These additional travel taxes and fees in the US and Canada are usually between 15-25% of the room costs. These additional charges are “occupancy taxes or fees.”. You will also often pay these additional charges on Airbnb rentals as well.

In most other countries, the quoted price includes all the additional charges. Often you won’t know how much you paid in extra costs, even at check-out.

Occasionally, value-added taxes, or VATs, are listed on the hotel bill. Usually, the VAT on hotel rooms is the same as most other items in that country. (VATs typically add 15% to 25% to the cost). Most of the time, VAT is included in the room price.

Some European cities will charge a couple of Euros a day per person per night in local fees at check-in. Hotels usually indicate these fees on their websites.

Cruise Port Travel Taxes and Fees

Like hotels, most cruise companies and online travel agencies do not include port fees in the first price quoted. You pay the fees, however, at purchase.

Typically, you will pay between 10 to 25 percent for these additional taxes and fees. These charges include the following: baggage handling at departure and final destination, security, towboats, facility charges, etc. Generally, you won’t see any accounting for these additional charges.

Car Rental Travel Taxes and Fees

Like most non-airline-related travel services, car rental websites usually do not include additional charges in their initial price quote. These charges add between 10 and 25 percent to most rentals. Usually, you will have to pay the charges when you rent the car. You will find out the total price when you make your reservation.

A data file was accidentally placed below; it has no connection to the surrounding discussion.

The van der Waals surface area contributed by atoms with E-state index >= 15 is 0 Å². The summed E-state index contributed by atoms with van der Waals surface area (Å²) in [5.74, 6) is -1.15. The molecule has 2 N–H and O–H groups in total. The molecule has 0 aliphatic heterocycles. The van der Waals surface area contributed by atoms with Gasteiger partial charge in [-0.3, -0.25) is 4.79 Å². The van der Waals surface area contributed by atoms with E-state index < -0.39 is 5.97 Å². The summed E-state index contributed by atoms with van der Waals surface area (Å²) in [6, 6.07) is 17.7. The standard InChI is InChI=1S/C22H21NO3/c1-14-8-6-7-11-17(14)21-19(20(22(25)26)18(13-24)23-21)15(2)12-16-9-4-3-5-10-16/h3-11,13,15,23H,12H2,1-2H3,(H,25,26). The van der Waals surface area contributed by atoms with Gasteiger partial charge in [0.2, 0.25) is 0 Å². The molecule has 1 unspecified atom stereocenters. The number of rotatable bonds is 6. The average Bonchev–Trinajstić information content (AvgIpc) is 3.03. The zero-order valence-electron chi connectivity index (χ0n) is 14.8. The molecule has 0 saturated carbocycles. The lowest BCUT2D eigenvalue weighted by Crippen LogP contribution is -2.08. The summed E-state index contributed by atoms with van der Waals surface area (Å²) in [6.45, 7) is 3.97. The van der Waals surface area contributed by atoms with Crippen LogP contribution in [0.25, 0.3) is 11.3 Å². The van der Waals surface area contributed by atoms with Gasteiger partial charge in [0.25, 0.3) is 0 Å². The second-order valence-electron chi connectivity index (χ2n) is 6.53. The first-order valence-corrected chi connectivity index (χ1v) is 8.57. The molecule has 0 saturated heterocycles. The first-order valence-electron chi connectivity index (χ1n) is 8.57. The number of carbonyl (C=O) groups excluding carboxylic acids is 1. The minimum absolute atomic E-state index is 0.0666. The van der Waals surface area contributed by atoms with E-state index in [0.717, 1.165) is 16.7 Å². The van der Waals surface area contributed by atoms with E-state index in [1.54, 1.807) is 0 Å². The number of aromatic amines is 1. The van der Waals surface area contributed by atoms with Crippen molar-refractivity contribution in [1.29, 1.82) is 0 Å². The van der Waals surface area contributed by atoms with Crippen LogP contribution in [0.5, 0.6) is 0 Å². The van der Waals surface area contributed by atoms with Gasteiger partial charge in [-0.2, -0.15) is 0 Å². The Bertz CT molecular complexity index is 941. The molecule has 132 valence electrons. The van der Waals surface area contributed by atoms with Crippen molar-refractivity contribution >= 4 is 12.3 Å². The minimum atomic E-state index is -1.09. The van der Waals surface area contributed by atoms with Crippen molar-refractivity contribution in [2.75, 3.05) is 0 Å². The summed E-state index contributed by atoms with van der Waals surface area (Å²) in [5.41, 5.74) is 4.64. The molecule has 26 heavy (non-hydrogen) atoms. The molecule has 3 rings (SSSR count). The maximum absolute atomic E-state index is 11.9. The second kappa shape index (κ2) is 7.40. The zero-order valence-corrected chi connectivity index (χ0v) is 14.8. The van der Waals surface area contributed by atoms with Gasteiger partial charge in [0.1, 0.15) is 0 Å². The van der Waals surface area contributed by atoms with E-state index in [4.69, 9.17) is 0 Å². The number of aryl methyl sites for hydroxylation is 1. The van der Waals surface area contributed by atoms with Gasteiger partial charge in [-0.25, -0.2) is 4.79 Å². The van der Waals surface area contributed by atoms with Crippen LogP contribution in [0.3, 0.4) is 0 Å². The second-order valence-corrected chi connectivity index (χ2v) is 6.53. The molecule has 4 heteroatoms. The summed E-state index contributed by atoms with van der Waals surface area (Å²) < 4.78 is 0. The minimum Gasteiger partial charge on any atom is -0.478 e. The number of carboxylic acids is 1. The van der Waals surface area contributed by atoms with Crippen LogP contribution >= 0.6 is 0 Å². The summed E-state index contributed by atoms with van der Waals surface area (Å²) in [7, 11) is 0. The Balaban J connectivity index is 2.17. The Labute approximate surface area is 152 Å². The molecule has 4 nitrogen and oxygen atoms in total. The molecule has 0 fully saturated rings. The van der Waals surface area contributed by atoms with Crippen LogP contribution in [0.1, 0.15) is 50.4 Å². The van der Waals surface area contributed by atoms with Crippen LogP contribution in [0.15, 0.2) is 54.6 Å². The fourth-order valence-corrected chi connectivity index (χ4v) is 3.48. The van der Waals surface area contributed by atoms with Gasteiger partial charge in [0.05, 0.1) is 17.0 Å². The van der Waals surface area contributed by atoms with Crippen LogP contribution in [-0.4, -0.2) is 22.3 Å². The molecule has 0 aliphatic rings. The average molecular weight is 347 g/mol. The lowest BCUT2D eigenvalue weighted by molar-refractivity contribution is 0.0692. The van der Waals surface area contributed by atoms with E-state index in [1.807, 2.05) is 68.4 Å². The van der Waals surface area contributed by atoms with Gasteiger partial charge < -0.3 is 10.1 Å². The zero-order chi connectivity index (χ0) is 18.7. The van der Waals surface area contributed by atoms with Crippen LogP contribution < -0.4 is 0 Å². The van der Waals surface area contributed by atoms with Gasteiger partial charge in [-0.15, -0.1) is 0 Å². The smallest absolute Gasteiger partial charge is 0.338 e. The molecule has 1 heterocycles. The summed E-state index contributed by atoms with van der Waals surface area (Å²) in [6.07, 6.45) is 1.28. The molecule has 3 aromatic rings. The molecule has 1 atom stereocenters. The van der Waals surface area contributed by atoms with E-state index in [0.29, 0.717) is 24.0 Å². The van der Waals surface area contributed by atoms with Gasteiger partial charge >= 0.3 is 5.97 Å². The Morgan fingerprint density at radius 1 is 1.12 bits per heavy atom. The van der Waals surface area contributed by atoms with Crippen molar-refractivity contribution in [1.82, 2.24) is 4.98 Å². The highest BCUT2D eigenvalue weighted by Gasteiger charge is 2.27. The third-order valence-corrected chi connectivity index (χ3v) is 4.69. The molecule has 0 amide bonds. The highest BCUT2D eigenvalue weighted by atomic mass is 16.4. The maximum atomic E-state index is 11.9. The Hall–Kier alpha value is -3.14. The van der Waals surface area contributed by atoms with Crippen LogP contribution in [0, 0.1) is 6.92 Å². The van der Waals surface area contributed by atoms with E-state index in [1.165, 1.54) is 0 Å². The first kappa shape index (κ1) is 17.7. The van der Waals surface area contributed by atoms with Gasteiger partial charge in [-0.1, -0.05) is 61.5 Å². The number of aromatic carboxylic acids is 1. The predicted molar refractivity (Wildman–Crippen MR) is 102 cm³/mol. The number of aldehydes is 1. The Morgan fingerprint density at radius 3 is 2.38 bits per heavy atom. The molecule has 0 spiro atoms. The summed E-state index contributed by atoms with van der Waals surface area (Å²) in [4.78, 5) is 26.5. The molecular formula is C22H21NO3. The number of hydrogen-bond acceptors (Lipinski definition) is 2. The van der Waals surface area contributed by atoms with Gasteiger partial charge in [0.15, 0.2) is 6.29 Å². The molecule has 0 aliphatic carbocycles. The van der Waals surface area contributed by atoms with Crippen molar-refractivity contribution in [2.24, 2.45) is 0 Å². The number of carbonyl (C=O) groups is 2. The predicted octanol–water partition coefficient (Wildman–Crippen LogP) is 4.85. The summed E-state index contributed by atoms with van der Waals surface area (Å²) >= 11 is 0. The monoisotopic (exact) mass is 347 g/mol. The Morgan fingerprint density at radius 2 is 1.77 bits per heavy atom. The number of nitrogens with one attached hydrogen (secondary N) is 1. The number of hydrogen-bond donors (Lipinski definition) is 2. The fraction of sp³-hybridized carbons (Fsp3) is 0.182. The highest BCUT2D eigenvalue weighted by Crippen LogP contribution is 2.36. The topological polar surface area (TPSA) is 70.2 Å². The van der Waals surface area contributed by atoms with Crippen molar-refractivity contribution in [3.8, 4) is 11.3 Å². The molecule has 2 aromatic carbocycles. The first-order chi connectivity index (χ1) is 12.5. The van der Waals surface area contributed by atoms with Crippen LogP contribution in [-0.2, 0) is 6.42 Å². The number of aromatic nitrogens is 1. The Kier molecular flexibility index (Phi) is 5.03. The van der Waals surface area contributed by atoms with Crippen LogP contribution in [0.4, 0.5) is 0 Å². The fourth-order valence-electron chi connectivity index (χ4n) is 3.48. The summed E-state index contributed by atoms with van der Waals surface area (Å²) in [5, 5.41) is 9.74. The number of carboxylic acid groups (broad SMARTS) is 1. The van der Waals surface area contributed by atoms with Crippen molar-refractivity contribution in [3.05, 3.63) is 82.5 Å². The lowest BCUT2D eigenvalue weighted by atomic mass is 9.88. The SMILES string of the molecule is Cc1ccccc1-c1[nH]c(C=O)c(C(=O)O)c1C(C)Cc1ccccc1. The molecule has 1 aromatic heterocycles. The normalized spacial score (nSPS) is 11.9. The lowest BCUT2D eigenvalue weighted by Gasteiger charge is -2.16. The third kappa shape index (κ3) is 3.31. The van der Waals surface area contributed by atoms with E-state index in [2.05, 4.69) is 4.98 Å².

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Paul Heller has been a lifelong avid traveler and language learner and teacher, Even as a child, he told Santa Claus that he wanted to visit all the children worldwide. At seven years old, Paul wanted to retire to Mexico. At eight, he memorized the name, capital, location, and some facts about every country worldwide. At twelve, he found a book "Lonely Planet: Southeast Asia on a Shoestring" and started developing his own itinerary for a future round-the-world trip. He remained obsessed with travel; after getting a Master’s Degree in Public Administration from the University of Southern California and working as an administrator, He spent his vacations going to different countries around the globe studying language, touring, and volunteering. In 1994, he quit his job and lived in Russia as a volunteer English instructor. He discovered that he loved teaching languages. In 2004, he decided to make a living out of his travels and founded a community of people who love to travel just like him. He developed 5 three-hour classes about living and traveling long-term worldwide which he taught in over 50 adult education programs throughout the US. After his parents passed, he realized his dream of traveling around the world; cruising and touring some of the most remote places like the North Atlantic, Patagonia, and Oceania; and learning new languages (he knows Spanish, Italian, French, and Russian). Paul encourages everyone to learn foreign languages. He knows that it can be frustrating and slow but that anyone can learn a language if they put in the work and, most importantly, learning a language is well worth the time and effort because it opens up a whole new set of people, ideas, and cultures. He is currently spending the next chapter of his life in Mérida, México. He is excited about using this blog and his classes and workshops to inspire and equip fellow Fifty Plus Nomads with the language, cultural, and psychological skills necessary to be successful and happy long-term travelers and expats over 50.